From the book lists at Adware Report:

All information current as of 19:20:49 Pacific Time, Monday, 21 February 2005.

Using E-Learning

   by William Horton

    American Society for Training & Development
    10 January, 2002


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Editorial description(s):

About the Author
William Horton has been designing technology-based training since 1971 when, as an undergraduate, he designed a network-based course for MIT's Center for Advanced Engineering Study. He is president of William Horton Consulting and is a prolific author in the area of e-learning and the design of online training. He is the author of two other books in ASTD's E-Learning Series including Evaluating E-Learning and Leading E-Learning.

Book Description
ASTD's fourth book in the E-Learning Series helps you ensure that your organization really USES e-learning in an effective, efficient, and financially responsible way. Learn what types of e-learning to use, how to mix e-learning with other forms of learning, and how to implement e-learning projects to accomplish precisely targeted goals. Interactive exercises and associated Website with useful worksheets, checklists, and other reader aids help you develop a comprehensive, concrete, and specific strategy for using e-learning.

Reader review(s):

Review Using E Learning, May 21, 2002
Horton's laterst book could also be called "The Economics of E Learning" as he looks at the ROI of E-Learning from every angle. He provides practical examples of what you would want to calculate and then demonstrates the formulas for performing the calculations in a simplified way.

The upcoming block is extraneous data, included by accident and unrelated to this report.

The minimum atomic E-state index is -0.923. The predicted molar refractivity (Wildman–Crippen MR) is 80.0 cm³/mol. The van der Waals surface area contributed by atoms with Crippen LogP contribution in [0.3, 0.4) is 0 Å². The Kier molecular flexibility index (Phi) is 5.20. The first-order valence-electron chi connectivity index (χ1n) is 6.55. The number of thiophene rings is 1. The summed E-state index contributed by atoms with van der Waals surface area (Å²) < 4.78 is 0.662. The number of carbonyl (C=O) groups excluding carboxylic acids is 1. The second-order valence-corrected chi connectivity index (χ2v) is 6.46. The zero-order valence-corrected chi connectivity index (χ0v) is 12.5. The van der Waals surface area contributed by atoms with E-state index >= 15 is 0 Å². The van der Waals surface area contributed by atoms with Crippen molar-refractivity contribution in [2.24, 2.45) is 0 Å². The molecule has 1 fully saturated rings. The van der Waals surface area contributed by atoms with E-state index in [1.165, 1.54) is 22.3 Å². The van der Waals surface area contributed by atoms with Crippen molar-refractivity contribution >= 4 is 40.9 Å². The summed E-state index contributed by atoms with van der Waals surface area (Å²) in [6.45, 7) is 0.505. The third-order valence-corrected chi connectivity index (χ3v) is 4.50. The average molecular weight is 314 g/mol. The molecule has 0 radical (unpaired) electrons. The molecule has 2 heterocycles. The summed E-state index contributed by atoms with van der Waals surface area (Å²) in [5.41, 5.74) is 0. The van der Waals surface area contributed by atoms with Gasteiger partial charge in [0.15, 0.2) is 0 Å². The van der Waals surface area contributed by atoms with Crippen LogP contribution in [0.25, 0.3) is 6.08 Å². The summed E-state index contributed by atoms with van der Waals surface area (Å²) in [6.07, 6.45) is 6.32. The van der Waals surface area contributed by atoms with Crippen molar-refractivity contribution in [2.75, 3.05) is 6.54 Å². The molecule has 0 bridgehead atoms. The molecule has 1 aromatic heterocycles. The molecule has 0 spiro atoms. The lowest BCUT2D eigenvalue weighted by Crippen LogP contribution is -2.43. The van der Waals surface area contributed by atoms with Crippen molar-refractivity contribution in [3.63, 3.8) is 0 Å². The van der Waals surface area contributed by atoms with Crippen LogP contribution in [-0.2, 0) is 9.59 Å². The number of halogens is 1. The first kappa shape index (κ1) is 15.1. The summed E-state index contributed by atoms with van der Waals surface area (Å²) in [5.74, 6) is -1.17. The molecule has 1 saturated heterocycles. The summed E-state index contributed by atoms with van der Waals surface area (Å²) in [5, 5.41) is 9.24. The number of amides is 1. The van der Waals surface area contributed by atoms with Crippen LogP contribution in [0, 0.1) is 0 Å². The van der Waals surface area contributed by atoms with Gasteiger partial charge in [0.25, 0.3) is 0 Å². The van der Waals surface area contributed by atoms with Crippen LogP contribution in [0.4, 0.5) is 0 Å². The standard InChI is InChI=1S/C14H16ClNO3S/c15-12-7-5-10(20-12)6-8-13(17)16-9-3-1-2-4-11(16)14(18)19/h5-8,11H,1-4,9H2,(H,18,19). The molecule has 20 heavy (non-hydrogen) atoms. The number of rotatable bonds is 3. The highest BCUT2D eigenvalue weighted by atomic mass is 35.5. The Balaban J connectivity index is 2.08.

Anyone who up to now thought that capturing ROI data was difficult, impossible, or just too much trouble, should read this book. Trust me, you'll refer to it many times after you read it.

We, in training and human performance improvement, are increasingly asked to justify the impact on the bottom line that our solutions have. We should be doing it proactively. Those who don't think it's important or just want to dodge the issue will eventually find themselves "on the street" -- I've seen it happen many times. If they had only been feeding upper management information about the true $$$$ value they provided, they would probably still have their jobs. Training is unfortunately seen as an overhead expense that is expendable during times of economic downturn. It's our fault that we are perceived that way.

Get a copy of Horton's book and begin to capture the data and send it upline to management. Keep them informed of the true value you have -- that true value being what your group adds by way of profit to the company. Don't wait until you are asked for it -- that's too late. The handwriting is on the wall that they are thinking about outsourcing or disbanding your organization.

"The job you save may be your own and the jobs of your peers or subordinates."

Bill's other books, "Evaluating E Learning" and "Leading E-Learning" are great companion books. Used together they will position your function as a vital part of your organization.

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